Packaging Undermines the Agency Incentive to Increase a Client’s Compensation

“My current show is not packaged. One of the producers on the show is represented by an agency who assumed they would split the packaging fee. When this other agency found out they wouldn’t be getting a package fee, the agent called to scream at me. He said, ‘We don’t make our money off the 10%.’ He went on to assure me that they ‘earn’ their share of the package, citing the fact that he had gotten his client (not a writer) to accept a fee substantially below his quote. The agent was bragging about harming their own client. That’s what the incentives created by packaging and conflicts of interest do to writers.”

“I’ve run shows in Canada and the US. In Canada, there is no packaging—at all. The relationships between showrunners and agents are entirely different there. In Canada, agents are much more aggressive. They have to fight for every penny. They’re so great at advocating, calling every day to check in. The difference between agents there and agents here has been stunning—I thought they’d be better here because there’s such a big market. I have been shocked to see writers’ quotes and how long it takes to rise through the ranks. Writers are the ones pushing, with no help from agents. It does work up there—it works better for writers when there are no packages.”

“As a showrunner, I have had my agent come to me and say, basically, ‘Since we’re packaging this, we can help you out with some of our clients. This writer has a $20,000 quote, but I think I could get them for $14,000.’ And then the agency would turn around and sell it to that writer by telling them they’re saving money not paying commission, or that the writer will get a title bump in the second year. But it’s because the agency is taking out their packaging fee that there isn’t more room in the budget!”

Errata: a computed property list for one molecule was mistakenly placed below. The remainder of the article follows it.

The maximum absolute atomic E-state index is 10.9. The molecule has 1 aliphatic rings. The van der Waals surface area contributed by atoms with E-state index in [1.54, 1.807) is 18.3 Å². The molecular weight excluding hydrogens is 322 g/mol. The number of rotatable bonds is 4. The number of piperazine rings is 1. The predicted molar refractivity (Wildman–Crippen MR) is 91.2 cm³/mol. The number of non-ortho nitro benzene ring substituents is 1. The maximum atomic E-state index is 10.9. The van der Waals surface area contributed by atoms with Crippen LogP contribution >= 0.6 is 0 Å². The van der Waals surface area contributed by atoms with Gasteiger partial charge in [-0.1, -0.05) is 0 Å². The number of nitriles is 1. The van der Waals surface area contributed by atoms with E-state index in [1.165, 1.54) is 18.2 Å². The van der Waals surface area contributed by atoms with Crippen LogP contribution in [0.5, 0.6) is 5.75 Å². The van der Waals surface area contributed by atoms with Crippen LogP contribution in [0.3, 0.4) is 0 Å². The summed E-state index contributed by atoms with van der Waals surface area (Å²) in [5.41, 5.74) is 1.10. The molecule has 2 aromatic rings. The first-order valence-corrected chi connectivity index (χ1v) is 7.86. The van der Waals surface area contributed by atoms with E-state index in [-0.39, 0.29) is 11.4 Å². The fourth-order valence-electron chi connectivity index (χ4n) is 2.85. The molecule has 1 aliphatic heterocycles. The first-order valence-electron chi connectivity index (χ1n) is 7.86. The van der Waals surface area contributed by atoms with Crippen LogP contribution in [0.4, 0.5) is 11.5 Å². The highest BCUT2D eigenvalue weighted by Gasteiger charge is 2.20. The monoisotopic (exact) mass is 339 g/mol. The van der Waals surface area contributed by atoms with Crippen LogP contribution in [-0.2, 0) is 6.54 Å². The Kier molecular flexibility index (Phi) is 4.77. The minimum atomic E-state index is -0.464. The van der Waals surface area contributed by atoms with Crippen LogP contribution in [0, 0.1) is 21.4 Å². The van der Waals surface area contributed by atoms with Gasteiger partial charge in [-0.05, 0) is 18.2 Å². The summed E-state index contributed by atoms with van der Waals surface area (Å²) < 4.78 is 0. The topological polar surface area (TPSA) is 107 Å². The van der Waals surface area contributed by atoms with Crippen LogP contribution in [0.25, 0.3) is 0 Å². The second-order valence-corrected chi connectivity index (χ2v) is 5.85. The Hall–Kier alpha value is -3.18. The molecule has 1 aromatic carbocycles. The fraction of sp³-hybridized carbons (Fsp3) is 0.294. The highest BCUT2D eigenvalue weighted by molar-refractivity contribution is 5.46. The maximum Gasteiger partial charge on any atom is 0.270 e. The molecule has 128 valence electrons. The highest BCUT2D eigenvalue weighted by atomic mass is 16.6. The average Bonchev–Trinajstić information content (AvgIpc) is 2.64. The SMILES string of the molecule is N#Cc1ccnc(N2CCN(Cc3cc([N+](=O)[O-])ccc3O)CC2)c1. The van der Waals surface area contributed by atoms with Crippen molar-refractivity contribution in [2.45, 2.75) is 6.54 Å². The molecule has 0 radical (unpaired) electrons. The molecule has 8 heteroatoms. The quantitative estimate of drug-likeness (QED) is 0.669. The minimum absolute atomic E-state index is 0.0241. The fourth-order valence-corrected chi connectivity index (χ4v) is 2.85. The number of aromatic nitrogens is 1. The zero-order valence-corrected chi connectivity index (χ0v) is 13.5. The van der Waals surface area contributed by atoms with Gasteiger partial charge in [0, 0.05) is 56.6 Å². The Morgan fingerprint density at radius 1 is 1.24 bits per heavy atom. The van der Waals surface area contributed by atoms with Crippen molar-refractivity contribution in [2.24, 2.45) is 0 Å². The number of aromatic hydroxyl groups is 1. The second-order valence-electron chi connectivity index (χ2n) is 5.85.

“When I am staffing a show, 40-50% of the staff comes from my agency. But since the agency already has a package on the show they’re not negotiating hard for those writers. I see it every day, every time. As a matter of fact, I feel like the agents are servicing me as the more important client, willing to settle for less for other clients because they know I have to answer to the studio for my writers’ budget. So without a strong push from the agency on behalf of their client, the showrunner can end up as the only one attempting to reward a writer on their staff, while at the same time being brow-beaten by the studio or told they could lose an additional slot for another writer.”

Packaging Drives the Creative Process

“Last year, my writing partner and I worked with an actor to develop a series for him to star in. The actor was with another agency. We developed this pitch for him over the course of four months. And then his agent found out and went ballistic, urging his client to abandon us and all the work we’d done to team up instead with various other writers, all of whom were represented by his own agency. When our agent checked in, the actor’s agent was explicit about his motivation: He didn’t want to split the package. Over the next weeks, the actor’s agent did everything he could to stall the pitch and convince his client to drop us for somebody ‘in house.’ Happily, our long history with the actor finally won the day; were it not for that prior relationship, it was quite clear that the whole project and all of our work would have been tossed out to service a package.”